Baht vexes tourism groups

Baht vexes tourism groups

Currency's climb puts high season in doubt

Tourists enjoyed taking their shoots at Wat Arun.
Tourists enjoyed taking their shoots at Wat Arun.

A strong baht presents the most pressing challenge for tourism this high season after the currency reached its highest level in six years, say tourism business leaders.

The currency surged to 30.22 baht per US dollar on Friday, with some analysts expecting the baht to rise past 30 per dollar next year.

Vichit Prakobgosol, president of the Association of Thai Travel Agents (Atta), said the tourism sector could lose a crucial opportunity to attract tourists to Thailand during the peak season from November to December, falling short of the government's target for this year.

"We have no control over external factors like the US-China trade spat, but the government and the Bank of Thailand can help solve the problem by lowering the interest rate to help operators in both the tourism and export sectors," Mr Vichit said.

He said the extension of 2,000-baht visa-on-arrival fee waivers is helping to maintain the number of Chinese tourists at a healthy level this year, even as the yuan weakens.

The baht rose from 33.13 baht per dollar on Oct 29, 2018 to 30.22 a year later, according to the central bank.

"If the baht breaks 30 to the dollar, the tourism sector will be affected, with lower inbound tourists and more Thais travelling abroad," Mr Vichit said.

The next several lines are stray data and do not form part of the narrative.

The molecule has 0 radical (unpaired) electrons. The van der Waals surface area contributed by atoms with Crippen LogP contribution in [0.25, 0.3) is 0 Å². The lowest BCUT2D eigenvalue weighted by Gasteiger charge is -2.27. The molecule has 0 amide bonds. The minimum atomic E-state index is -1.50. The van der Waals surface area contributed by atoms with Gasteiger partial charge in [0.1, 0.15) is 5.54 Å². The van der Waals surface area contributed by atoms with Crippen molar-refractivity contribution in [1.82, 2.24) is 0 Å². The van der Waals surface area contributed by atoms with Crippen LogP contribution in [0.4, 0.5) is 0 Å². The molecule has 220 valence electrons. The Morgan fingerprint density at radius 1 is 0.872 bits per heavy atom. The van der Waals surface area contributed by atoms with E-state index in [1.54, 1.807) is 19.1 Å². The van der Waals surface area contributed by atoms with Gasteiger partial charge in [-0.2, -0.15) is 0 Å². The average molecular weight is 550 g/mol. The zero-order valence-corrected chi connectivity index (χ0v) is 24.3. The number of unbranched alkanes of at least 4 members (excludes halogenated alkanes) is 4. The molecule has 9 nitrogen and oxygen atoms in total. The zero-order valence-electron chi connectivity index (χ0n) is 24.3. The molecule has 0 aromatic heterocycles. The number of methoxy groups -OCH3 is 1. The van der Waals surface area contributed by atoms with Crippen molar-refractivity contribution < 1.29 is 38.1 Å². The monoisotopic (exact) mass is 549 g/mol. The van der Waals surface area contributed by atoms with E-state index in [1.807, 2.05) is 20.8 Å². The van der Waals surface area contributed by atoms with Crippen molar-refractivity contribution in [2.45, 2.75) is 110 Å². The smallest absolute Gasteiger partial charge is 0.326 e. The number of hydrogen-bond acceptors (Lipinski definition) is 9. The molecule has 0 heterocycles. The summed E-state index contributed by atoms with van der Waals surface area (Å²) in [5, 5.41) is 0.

The currency issue led the Tourism Council of Thailand to downgrade its prediction for foreign tourist arrivals this year to 39.7 million from 40.1 million, cutting the tourism revenue projection to 1.95 trillion baht from 2.13 trillion baht.

The strong baht is projected to cut individual tourism spending to 4,000 baht a day from 6,000-7,000 baht a day.

Chamnan Srisawat, chief executive of Srisawat Travel & Tour in Krabi, said that in terms of arrivals, most tourists from Europe who travel in groups have already booked their trips in advance, even though the advance booking time has shortened from six months to just two months.

For the short-haul market, Mr Chamnan said tourists are tending towards nearby countries like Vietnam, which has new man-made attractions and cheaper prices.

"Chartered flights from five cities in China to Krabi also decreased by 30%, but we are hopeful they will rebound in December," he said.

With travel expenses for tourists rising 20% because of the strong baht, Koh Samui lost about 110,000 tourists during the first nine months of 2019, said Vorasit Pongkumpunt, president of the Tourism Association of Koh Samui.

The hotel occupancy rate in Koh Samui for November (still considered rainy season) dropped to 30% from 50% of 27,000 available rooms, based on advance bookings.

On the other hand, Mr Vorasit expects post-Christmas occupancy to stay healthy at 70%.

The Tourism and Sports Ministry reported that international arrivals in the first nine months stood at 29.5 million, a 3.5% year-on-year increase, generating 1.42 trillion baht in tourism income, up 3.5%.

During the same period, Thailand welcomed 8.51 million Chinese tourists, up 1.7% year-on-year. Those arrivals generated 426.8 billion baht, up 4.1%.

The number of travellers from Europe fell by 1.8% year-on-year to 4.69 million in the period, leading to tourism income of 324.75 billion baht, down 2%.


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